• Mark S. Greener
    • , Elin Verbrugghe
    •  & An Martel
  • Article
    | Open Access

    Whether or not species—when introduced to a new location—eventually become invasive has been linked to the specices’ capacity to expand its niche. However, here the authors show that the extent of niche shift is smaller in non-invasive than invasive ant species, questioning this established hypothesis.

    • Olivia K. Bates
    • , Sébastien Ollier
    •  & Cleo Bertelsmeier
  • Article
    | Open Access

    Modern mammals are endothermic, but it has not been clear when this type of metabolism evolved. Here, Newham et al. analyse tooth and bone structure in Early Jurassic stem-mammal fossils to estimate lifespan and blood flow rates, which inform about basal and maximum metabolic rates, respectively, and show these stem-mammals had metabolic rates closer to modern ectothermic reptiles than to endothermic mammals.

    • Elis Newham
    • , Pamela G. Gill
    •  & Ian J. Corfe
  • Perspective
    | Open Access

    The social intelligence hypothesis predicts that social organisms tend to be more intelligent because within-group interactions drive cognitive evolution. Here, authors propose that conspecific outsiders can be just as important in selecting for sophisticated cognitive adaptations.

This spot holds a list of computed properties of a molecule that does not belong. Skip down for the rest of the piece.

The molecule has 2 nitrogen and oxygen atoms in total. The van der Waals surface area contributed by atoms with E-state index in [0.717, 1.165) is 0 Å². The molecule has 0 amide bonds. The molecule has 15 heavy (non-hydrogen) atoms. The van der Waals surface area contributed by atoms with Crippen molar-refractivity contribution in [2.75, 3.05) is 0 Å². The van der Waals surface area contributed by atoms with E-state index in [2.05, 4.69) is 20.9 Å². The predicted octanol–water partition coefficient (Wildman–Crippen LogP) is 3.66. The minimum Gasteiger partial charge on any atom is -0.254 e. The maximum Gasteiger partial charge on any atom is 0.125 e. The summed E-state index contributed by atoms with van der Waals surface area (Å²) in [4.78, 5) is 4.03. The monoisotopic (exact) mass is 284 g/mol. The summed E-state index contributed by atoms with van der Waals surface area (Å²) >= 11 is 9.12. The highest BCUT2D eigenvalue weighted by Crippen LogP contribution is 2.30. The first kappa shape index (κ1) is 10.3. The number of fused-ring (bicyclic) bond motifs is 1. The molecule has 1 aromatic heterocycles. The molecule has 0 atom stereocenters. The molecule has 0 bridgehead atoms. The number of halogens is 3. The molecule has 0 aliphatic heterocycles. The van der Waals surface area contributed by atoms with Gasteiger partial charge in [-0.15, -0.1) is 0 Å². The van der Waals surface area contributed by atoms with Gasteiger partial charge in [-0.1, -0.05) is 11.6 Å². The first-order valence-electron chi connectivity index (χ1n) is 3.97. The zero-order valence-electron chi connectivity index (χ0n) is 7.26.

• Benjamin J. Ashton
    • , Patrick Kennedy
    •  & Andrew N. Radford
  • Article
    | Open Access

    Song et al. inferred that stridulatory wings and tibial ears co-evolved in a sexual context among crickets, katydids, and their allies, while abdominal ears evolved first in a non-sexual context in grasshoppers, and were later co-opted for courtship. They found little evidence that the evolution of these organs increased lineage diversification.

    • Hojun Song
    • , Olivier Béthoux
    •  & Sabrina Simon
  • Article
    | Open Access

    Animal signals often encode information on the emitter’s species identity. Using woodpecker drumming as a model, here the authors show that limited signal divergence during a clade radiation does not impair species discrimination, as long as the signals are adapted to local ecological requirements.

    • Maxime Garcia
    • , Frédéric Theunissen
    •  & Nicolas Mathevon
  • Article
    | Open Access

    There are gaps in international efforts to monitor the wildlife trade, with many species potentially being undetected by the established monitoring groups. Here the authors use an automated web search to document the sale of reptiles online, revealing over 36% of all known reptile species are in trade, including many missing from official databases.

    • Benjamin M. Marshall
    • , Colin Strine
    •  & Alice C. Hughes